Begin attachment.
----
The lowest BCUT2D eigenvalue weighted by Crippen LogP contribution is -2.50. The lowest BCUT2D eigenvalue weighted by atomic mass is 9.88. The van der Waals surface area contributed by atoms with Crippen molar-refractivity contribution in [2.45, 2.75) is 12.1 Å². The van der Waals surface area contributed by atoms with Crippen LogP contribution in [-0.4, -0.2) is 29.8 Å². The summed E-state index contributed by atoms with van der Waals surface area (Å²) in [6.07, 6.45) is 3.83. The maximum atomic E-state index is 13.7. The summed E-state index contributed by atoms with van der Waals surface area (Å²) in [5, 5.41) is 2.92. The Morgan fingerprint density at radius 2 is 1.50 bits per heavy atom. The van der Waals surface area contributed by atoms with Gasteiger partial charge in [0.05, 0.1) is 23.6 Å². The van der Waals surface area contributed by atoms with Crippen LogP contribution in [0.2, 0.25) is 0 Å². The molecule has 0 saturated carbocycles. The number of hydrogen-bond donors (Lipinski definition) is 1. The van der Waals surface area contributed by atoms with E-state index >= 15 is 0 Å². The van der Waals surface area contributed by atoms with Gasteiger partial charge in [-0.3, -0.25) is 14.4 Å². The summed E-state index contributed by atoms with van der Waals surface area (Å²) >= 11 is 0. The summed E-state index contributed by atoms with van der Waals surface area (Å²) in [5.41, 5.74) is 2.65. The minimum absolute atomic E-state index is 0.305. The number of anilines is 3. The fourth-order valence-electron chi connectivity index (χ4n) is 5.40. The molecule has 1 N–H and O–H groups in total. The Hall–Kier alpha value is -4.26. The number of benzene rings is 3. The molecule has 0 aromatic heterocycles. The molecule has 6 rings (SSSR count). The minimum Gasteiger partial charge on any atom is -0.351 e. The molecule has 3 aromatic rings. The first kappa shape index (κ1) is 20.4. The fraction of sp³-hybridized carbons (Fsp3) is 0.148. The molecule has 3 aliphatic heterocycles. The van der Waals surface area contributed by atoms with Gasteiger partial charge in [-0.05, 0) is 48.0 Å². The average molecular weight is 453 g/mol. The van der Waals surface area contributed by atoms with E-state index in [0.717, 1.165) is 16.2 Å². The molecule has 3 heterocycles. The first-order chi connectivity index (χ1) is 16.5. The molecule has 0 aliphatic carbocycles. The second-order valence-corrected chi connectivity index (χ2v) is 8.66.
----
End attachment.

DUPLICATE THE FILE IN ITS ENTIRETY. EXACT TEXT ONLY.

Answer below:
The lowest BCUT2D eigenvalue weighted by Crippen LogP contribution is -2.50. The lowest BCUT2D eigenvalue weighted by atomic mass is 9.88. The van der Waals surface area contributed by atoms with Crippen molar-refractivity contribution in [2.45, 2.75) is 12.1 Å². The van der Waals surface area contributed by atoms with Crippen LogP contribution in [-0.4, -0.2) is 29.8 Å². The summed E-state index contributed by atoms with van der Waals surface area (Å²) in [6.07, 6.45) is 3.83. The maximum atomic E-state index is 13.7. The summed E-state index contributed by atoms with van der Waals surface area (Å²) in [5, 5.41) is 2.92. The Morgan fingerprint density at radius 2 is 1.50 bits per heavy atom. The van der Waals surface area contributed by atoms with Gasteiger partial charge in [0.05, 0.1) is 23.6 Å². The van der Waals surface area contributed by atoms with Crippen LogP contribution in [0.2, 0.25) is 0 Å². The molecule has 0 saturated carbocycles. The number of hydrogen-bond donors (Lipinski definition) is 1. The van der Waals surface area contributed by atoms with E-state index >= 15 is 0 Å². The van der Waals surface area contributed by atoms with Gasteiger partial charge in [-0.3, -0.25) is 14.4 Å². The summed E-state index contributed by atoms with van der Waals surface area (Å²) >= 11 is 0. The summed E-state index contributed by atoms with van der Waals surface area (Å²) in [5.41, 5.74) is 2.65. The minimum absolute atomic E-state index is 0.305. The number of anilines is 3. The fourth-order valence-electron chi connectivity index (χ4n) is 5.40. The molecule has 1 N–H and O–H groups in total. The Hall–Kier alpha value is -4.26. The number of benzene rings is 3. The molecule has 0 aromatic heterocycles. The molecule has 6 rings (SSSR count). The minimum Gasteiger partial charge on any atom is -0.351 e. The molecule has 3 aromatic rings. The first kappa shape index (κ1) is 20.4. The fraction of sp³-hybridized carbons (Fsp3) is 0.148. The molecule has 3 aliphatic heterocycles. The van der Waals surface area contributed by atoms with Gasteiger partial charge in [-0.05, 0) is 48.0 Å². The average molecular weight is 453 g/mol. The van der Waals surface area contributed by atoms with E-state index in [0.717, 1.165) is 16.2 Å². The molecule has 3 heterocycles. The first-order chi connectivity index (χ1) is 16.5. The molecule has 0 aliphatic carbocycles. The second-order valence-corrected chi connectivity index (χ2v) is 8.66.